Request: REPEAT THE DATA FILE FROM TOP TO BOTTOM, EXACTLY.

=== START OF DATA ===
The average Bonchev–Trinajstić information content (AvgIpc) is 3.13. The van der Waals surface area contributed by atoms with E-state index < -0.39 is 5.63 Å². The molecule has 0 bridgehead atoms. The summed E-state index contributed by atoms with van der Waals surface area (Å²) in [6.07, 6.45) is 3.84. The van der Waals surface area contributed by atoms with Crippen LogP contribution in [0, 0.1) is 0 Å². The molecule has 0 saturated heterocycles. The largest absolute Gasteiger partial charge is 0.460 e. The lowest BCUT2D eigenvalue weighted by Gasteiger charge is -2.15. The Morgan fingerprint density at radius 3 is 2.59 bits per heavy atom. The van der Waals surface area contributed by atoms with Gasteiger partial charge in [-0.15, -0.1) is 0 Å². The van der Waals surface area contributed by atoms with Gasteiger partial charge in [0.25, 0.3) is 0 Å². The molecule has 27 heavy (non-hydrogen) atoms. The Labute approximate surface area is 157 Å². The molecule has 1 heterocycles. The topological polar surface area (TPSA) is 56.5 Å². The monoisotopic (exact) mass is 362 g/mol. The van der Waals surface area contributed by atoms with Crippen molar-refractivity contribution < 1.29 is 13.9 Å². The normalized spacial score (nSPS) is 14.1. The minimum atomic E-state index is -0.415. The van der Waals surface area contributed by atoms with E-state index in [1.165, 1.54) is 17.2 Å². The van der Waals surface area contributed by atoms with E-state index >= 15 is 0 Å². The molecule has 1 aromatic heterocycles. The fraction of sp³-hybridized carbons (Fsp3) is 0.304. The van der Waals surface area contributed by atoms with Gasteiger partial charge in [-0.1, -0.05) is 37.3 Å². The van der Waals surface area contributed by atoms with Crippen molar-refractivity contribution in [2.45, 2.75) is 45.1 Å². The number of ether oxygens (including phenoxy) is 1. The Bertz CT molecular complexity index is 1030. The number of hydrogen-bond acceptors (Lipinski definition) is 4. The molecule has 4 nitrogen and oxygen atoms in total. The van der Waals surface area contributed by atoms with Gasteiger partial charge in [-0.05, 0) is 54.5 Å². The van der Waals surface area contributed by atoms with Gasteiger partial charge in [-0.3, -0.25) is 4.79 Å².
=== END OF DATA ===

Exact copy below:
The average Bonchev–Trinajstić information content (AvgIpc) is 3.13. The van der Waals surface area contributed by atoms with E-state index < -0.39 is 5.63 Å². The molecule has 0 bridgehead atoms. The summed E-state index contributed by atoms with van der Waals surface area (Å²) in [6.07, 6.45) is 3.84. The van der Waals surface area contributed by atoms with Crippen LogP contribution in [0, 0.1) is 0 Å². The molecule has 0 saturated heterocycles. The largest absolute Gasteiger partial charge is 0.460 e. The lowest BCUT2D eigenvalue weighted by Gasteiger charge is -2.15. The Morgan fingerprint density at radius 3 is 2.59 bits per heavy atom. The van der Waals surface area contributed by atoms with Gasteiger partial charge in [-0.15, -0.1) is 0 Å². The van der Waals surface area contributed by atoms with Gasteiger partial charge in [0.25, 0.3) is 0 Å². The molecule has 27 heavy (non-hydrogen) atoms. The Labute approximate surface area is 157 Å². The molecule has 1 heterocycles. The topological polar surface area (TPSA) is 56.5 Å². The monoisotopic (exact) mass is 362 g/mol. The van der Waals surface area contributed by atoms with Crippen molar-refractivity contribution < 1.29 is 13.9 Å². The normalized spacial score (nSPS) is 14.1. The minimum atomic E-state index is -0.415. The van der Waals surface area contributed by atoms with E-state index in [1.165, 1.54) is 17.2 Å². The van der Waals surface area contributed by atoms with E-state index >= 15 is 0 Å². The molecule has 1 aromatic heterocycles. The fraction of sp³-hybridized carbons (Fsp3) is 0.304. The van der Waals surface area contributed by atoms with Gasteiger partial charge in [-0.1, -0.05) is 37.3 Å². The van der Waals surface area contributed by atoms with Crippen molar-refractivity contribution in [2.45, 2.75) is 45.1 Å². The number of ether oxygens (including phenoxy) is 1. The Bertz CT molecular complexity index is 1030. The number of hydrogen-bond acceptors (Lipinski definition) is 4. The molecule has 4 nitrogen and oxygen atoms in total. The van der Waals surface area contributed by atoms with Gasteiger partial charge in [-0.05, 0) is 54.5 Å². The van der Waals surface area contributed by atoms with Gasteiger partial charge in [-0.3, -0.25) is 4.79 Å².